International Journal of Wildland Fire International Journal of Wildland Fire Society
Journal of the International Association of Wildland Fire
RESEARCH ARTICLE

Assessing exposure of human and ecological values to wildfire in Sardinia, Italy

Michele Salis A B F , Alan A. Ager C , Bachisio Arca D , Mark A. Finney E , Valentina Bacciu B , Pierpaolo Duce D and Donatella Spano A B
+ Author Affiliations
- Author Affiliations

A University of Sassari, Department of Science for Nature and Environmental Resources (DIPNET), Via Enrico De Nicola 9, I-07100, Sassari, Italy.

B Euro-Mediterranean Center for Climate Changes (CMCC), IAFENT Division, Via De Nicola 9, I-07100, Sassari, Italy.

C USDA Forest Service, Pacific Northwest Research Station, Western Wildland Environmental Threat Assessment Center, 3160 NE 3rd Street, Prineville, OR 97754, USA.

D National Research Council (CNR), Institute of Biometeorology (IBIMET), Traversa La Crucca 3, I-07100 Sassari, Italy.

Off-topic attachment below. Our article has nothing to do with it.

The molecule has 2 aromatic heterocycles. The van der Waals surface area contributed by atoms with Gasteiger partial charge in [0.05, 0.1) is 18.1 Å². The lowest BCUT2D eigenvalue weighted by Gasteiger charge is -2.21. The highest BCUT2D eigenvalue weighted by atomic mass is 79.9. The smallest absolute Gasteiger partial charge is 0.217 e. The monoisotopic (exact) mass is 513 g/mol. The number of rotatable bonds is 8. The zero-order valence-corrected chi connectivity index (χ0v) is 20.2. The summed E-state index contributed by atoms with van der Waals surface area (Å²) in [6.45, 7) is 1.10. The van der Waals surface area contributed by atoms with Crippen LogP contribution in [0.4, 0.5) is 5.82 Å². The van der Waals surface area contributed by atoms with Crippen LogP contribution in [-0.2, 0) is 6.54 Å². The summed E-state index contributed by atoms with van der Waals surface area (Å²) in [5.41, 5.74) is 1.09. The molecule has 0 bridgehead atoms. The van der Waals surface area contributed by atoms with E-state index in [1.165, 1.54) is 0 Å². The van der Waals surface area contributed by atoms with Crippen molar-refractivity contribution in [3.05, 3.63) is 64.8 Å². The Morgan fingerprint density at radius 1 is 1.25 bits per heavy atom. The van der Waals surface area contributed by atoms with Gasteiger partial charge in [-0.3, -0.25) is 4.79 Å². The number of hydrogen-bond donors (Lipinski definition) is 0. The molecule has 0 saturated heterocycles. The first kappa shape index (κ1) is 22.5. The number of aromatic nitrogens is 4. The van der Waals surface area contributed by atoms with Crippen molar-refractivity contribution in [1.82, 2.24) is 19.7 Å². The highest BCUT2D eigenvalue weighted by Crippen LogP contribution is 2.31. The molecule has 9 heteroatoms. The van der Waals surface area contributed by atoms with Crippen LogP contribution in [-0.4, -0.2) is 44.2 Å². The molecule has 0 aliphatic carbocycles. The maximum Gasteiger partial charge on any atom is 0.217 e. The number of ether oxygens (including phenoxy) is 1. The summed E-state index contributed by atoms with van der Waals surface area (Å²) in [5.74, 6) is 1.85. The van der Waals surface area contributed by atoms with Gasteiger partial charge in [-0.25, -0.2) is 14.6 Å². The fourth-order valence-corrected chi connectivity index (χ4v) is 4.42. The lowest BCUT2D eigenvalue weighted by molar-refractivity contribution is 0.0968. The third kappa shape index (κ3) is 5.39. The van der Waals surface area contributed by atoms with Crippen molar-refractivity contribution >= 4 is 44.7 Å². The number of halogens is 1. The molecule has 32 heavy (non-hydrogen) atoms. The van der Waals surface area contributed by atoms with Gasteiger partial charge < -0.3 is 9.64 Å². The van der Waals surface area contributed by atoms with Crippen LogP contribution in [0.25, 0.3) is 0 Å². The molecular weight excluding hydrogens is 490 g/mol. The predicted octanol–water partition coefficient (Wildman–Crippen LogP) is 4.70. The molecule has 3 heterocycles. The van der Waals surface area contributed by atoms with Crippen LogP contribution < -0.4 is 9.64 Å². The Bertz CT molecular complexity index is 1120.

E USDA Forest Service, Rocky Mountain Research Station, Fire Sciences Laboratory, 5775 Highway 10 West, Missoula, MT 59808, USA.

F Corresponding author. Email: miksalis@uniss.it

International Journal of Wildland Fire 22(4) 549-565 https://doi.org/10.1071/WF11060
Submitted: 1 May 2011  Accepted: 14 August 2012   Published: 8 November 2012

Abstract

We used simulation modelling to analyse spatial variation in wildfire exposure relative to key social and economic features on the island of Sardinia, Italy. Sardinia contains a high density of urban interfaces, recreational values and highly valued agricultural areas that are increasingly being threatened by severe wildfires. Historical fire data and wildfire simulations were used to estimate burn probabilities, flame length and fire size. We examined how these risk factors varied among and within highly valued features located on the island. Estimates of burn probability excluding non-burnable fuels, ranged from 0–1.92 × 10–3, with a mean value of 6.48 × 10–5. Spatial patterns in modelled outputs were strongly related to fuel loadings, although topographic and other influences were apparent. Wide variation was observed among the land parcels for all the key values, providing a quantitative approach to inform wildfire risk management activities.


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